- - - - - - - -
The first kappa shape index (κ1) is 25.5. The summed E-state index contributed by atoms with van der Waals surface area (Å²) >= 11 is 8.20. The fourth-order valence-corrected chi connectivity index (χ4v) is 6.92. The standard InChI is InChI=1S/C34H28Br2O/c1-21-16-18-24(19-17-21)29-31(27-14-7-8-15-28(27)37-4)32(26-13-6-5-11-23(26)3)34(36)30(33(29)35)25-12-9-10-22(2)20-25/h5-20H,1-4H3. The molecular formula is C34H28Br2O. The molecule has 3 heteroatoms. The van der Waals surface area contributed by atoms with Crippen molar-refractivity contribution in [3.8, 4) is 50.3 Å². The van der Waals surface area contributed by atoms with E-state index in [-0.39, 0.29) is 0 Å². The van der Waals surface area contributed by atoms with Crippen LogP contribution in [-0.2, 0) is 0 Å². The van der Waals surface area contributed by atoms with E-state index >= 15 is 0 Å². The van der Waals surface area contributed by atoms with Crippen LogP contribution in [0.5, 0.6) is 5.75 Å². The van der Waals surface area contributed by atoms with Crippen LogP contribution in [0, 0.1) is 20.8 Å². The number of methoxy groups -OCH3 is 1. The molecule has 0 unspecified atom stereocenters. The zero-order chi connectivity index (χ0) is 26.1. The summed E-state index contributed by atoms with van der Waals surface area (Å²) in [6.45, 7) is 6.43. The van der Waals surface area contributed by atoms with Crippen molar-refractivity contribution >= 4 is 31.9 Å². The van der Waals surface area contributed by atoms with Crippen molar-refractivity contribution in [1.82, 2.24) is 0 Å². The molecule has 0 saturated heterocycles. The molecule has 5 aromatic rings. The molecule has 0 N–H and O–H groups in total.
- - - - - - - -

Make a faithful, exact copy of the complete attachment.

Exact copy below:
The first kappa shape index (κ1) is 25.5. The summed E-state index contributed by atoms with van der Waals surface area (Å²) >= 11 is 8.20. The fourth-order valence-corrected chi connectivity index (χ4v) is 6.92. The standard InChI is InChI=1S/C34H28Br2O/c1-21-16-18-24(19-17-21)29-31(27-14-7-8-15-28(27)37-4)32(26-13-6-5-11-23(26)3)34(36)30(33(29)35)25-12-9-10-22(2)20-25/h5-20H,1-4H3. The molecular formula is C34H28Br2O. The molecule has 3 heteroatoms. The van der Waals surface area contributed by atoms with Crippen molar-refractivity contribution in [3.8, 4) is 50.3 Å². The van der Waals surface area contributed by atoms with E-state index in [-0.39, 0.29) is 0 Å². The van der Waals surface area contributed by atoms with Crippen LogP contribution in [-0.2, 0) is 0 Å². The van der Waals surface area contributed by atoms with E-state index >= 15 is 0 Å². The van der Waals surface area contributed by atoms with Crippen LogP contribution in [0.5, 0.6) is 5.75 Å². The van der Waals surface area contributed by atoms with Crippen LogP contribution in [0, 0.1) is 20.8 Å². The number of methoxy groups -OCH3 is 1. The molecule has 0 unspecified atom stereocenters. The zero-order chi connectivity index (χ0) is 26.1. The summed E-state index contributed by atoms with van der Waals surface area (Å²) in [6.45, 7) is 6.43. The van der Waals surface area contributed by atoms with Crippen molar-refractivity contribution >= 4 is 31.9 Å². The van der Waals surface area contributed by atoms with Crippen molar-refractivity contribution in [1.82, 2.24) is 0 Å². The molecule has 0 saturated heterocycles. The molecule has 5 aromatic rings. The molecule has 0 N–H and O–H groups in total.